Gender is crucial to individual identity and, in all societies, to the roles individuals will play and the experiences they will have. The position of men and women in any society is a social construct, not a natural state. Each society and every social group has a culture that defines the roles and rules of masculinity and femininity; by conforming to these definitions, an individual becomes a “legitimate” man or woman.
The goal of this book is to examine these roles and rules and thus understand the variety and limitations of the female experience in colonial Latin America. One overarching limitation in both Spanish and Portuguese America was the existence of a patriarchal social organization. In the New World as in the Old, a clear sexual hierarchy placed women below men. By law and by tradition, men held the lion’s share of power in government, religion, and society. Furthermore, a man, particularly a father, was supreme within his family. Legally, all those living within the household were required to obey him.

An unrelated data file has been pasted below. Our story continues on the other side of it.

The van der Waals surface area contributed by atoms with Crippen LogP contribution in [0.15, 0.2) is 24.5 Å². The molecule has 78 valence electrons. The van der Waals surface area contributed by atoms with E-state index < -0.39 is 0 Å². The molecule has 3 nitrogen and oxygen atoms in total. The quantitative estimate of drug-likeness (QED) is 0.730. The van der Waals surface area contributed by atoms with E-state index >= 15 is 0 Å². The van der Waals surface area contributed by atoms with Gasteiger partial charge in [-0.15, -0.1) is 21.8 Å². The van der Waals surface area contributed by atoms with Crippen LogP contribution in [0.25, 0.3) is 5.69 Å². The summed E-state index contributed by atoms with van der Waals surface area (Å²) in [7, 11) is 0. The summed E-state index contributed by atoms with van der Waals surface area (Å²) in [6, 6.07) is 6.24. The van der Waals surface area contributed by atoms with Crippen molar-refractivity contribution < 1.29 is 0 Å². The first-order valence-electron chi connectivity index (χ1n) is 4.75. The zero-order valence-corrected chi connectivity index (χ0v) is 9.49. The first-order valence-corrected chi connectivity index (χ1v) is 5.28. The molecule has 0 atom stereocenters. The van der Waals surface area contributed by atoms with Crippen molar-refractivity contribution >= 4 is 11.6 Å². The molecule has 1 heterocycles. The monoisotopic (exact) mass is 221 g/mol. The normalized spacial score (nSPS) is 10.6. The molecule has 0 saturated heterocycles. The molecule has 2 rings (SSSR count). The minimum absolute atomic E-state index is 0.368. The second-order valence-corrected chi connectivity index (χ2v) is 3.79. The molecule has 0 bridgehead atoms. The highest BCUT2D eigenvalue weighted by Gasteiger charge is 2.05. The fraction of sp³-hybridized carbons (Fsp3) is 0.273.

In this society, women were dei ned i rst and foremost by their sex and only secondarily by their race or social class. In many colonial documents, the lack of attention to women’s race and class suggests that these attributes were malleable. Sex was not. Indeed, it can be argued that sex was the most important factor in determining a person’s status in society. Nonetheless, gender alone does not explain the various experiences of women in colonial Latin America. We must also keep in mind the importance of race, class, demography, life course, spatial variations, local economy, norm and reality, and change over time.